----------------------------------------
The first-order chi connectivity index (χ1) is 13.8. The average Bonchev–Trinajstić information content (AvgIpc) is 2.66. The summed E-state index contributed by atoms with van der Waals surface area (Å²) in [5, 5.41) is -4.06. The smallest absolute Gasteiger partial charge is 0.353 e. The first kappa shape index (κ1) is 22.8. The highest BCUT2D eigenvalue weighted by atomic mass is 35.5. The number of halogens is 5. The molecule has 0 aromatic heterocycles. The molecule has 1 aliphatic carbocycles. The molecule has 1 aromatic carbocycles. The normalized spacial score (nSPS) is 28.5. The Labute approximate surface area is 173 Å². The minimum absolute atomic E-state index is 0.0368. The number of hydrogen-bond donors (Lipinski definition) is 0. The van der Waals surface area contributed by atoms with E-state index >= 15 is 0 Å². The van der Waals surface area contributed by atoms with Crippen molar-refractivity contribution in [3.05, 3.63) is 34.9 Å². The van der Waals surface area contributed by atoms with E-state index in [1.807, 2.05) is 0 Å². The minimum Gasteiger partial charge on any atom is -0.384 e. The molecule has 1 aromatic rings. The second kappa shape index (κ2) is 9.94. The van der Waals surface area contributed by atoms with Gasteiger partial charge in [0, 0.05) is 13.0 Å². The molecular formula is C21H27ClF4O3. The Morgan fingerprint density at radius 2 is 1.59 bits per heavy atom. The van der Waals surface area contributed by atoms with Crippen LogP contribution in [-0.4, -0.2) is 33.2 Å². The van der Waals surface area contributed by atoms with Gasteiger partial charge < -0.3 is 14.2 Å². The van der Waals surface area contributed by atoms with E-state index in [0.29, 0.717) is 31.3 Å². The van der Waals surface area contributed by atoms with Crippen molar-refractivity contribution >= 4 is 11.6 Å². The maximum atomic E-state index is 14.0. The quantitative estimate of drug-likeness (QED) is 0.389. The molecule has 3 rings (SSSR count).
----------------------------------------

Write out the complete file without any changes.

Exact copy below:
The first-order chi connectivity index (χ1) is 13.8. The average Bonchev–Trinajstić information content (AvgIpc) is 2.66. The summed E-state index contributed by atoms with van der Waals surface area (Å²) in [5, 5.41) is -4.06. The smallest absolute Gasteiger partial charge is 0.353 e. The first kappa shape index (κ1) is 22.8. The highest BCUT2D eigenvalue weighted by atomic mass is 35.5. The number of halogens is 5. The molecule has 0 aromatic heterocycles. The molecule has 1 aliphatic carbocycles. The molecule has 1 aromatic carbocycles. The normalized spacial score (nSPS) is 28.5. The Labute approximate surface area is 173 Å². The minimum absolute atomic E-state index is 0.0368. The number of hydrogen-bond donors (Lipinski definition) is 0. The van der Waals surface area contributed by atoms with E-state index >= 15 is 0 Å². The van der Waals surface area contributed by atoms with Crippen molar-refractivity contribution in [3.05, 3.63) is 34.9 Å². The van der Waals surface area contributed by atoms with E-state index in [1.807, 2.05) is 0 Å². The minimum Gasteiger partial charge on any atom is -0.384 e. The molecule has 1 aromatic rings. The second kappa shape index (κ2) is 9.94. The van der Waals surface area contributed by atoms with Gasteiger partial charge in [0, 0.05) is 13.0 Å². The molecular formula is C21H27ClF4O3. The Morgan fingerprint density at radius 2 is 1.59 bits per heavy atom. The van der Waals surface area contributed by atoms with Crippen LogP contribution in [-0.4, -0.2) is 33.2 Å². The van der Waals surface area contributed by atoms with Gasteiger partial charge < -0.3 is 14.2 Å². The van der Waals surface area contributed by atoms with E-state index in [0.29, 0.717) is 31.3 Å². The van der Waals surface area contributed by atoms with Crippen molar-refractivity contribution >= 4 is 11.6 Å². The maximum atomic E-state index is 14.0. The quantitative estimate of drug-likeness (QED) is 0.389. The molecule has 3 rings (SSSR count).